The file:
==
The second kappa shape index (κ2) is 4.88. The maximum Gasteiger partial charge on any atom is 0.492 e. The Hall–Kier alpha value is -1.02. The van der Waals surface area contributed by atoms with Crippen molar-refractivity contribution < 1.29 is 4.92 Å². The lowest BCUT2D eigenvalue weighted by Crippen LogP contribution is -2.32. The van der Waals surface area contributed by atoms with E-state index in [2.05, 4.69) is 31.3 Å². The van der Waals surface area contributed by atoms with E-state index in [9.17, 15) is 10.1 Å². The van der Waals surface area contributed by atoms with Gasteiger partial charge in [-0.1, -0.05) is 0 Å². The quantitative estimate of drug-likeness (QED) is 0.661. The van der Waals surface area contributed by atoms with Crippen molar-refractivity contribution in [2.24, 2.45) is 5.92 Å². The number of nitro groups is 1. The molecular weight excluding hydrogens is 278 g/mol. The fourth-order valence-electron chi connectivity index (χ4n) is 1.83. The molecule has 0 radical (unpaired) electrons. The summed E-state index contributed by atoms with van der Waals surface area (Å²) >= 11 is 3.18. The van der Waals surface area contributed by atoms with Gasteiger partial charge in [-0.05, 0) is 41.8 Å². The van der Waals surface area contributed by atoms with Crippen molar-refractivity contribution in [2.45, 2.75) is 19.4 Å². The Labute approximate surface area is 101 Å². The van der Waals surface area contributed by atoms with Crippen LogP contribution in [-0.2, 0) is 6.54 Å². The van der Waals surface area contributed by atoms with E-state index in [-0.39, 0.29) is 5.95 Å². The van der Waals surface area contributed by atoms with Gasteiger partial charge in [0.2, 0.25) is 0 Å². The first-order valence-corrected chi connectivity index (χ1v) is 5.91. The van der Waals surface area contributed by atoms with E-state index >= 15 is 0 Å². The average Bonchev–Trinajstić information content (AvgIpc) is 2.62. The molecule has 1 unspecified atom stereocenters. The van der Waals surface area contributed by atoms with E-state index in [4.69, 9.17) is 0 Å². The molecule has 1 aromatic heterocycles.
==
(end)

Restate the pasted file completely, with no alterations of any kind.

The second kappa shape index (κ2) is 4.88. The maximum Gasteiger partial charge on any atom is 0.492 e. The Hall–Kier alpha value is -1.02. The van der Waals surface area contributed by atoms with Crippen molar-refractivity contribution < 1.29 is 4.92 Å². The lowest BCUT2D eigenvalue weighted by Crippen LogP contribution is -2.32. The van der Waals surface area contributed by atoms with E-state index in [2.05, 4.69) is 31.3 Å². The van der Waals surface area contributed by atoms with E-state index in [9.17, 15) is 10.1 Å². The van der Waals surface area contributed by atoms with Gasteiger partial charge in [-0.1, -0.05) is 0 Å². The quantitative estimate of drug-likeness (QED) is 0.661. The van der Waals surface area contributed by atoms with Crippen molar-refractivity contribution in [2.24, 2.45) is 5.92 Å². The number of nitro groups is 1. The molecular weight excluding hydrogens is 278 g/mol. The fourth-order valence-electron chi connectivity index (χ4n) is 1.83. The molecule has 0 radical (unpaired) electrons. The summed E-state index contributed by atoms with van der Waals surface area (Å²) >= 11 is 3.18. The van der Waals surface area contributed by atoms with Gasteiger partial charge in [-0.05, 0) is 41.8 Å². The van der Waals surface area contributed by atoms with Crippen molar-refractivity contribution in [2.45, 2.75) is 19.4 Å². The Labute approximate surface area is 101 Å². The van der Waals surface area contributed by atoms with Crippen LogP contribution in [-0.2, 0) is 6.54 Å². The van der Waals surface area contributed by atoms with E-state index in [-0.39, 0.29) is 5.95 Å². The van der Waals surface area contributed by atoms with Gasteiger partial charge in [0.2, 0.25) is 0 Å². The first-order valence-corrected chi connectivity index (χ1v) is 5.91. The van der Waals surface area contributed by atoms with E-state index >= 15 is 0 Å². The average Bonchev–Trinajstić information content (AvgIpc) is 2.62. The molecule has 1 unspecified atom stereocenters. The van der Waals surface area contributed by atoms with E-state index in [4.69, 9.17) is 0 Å². The molecule has 1 aromatic heterocycles.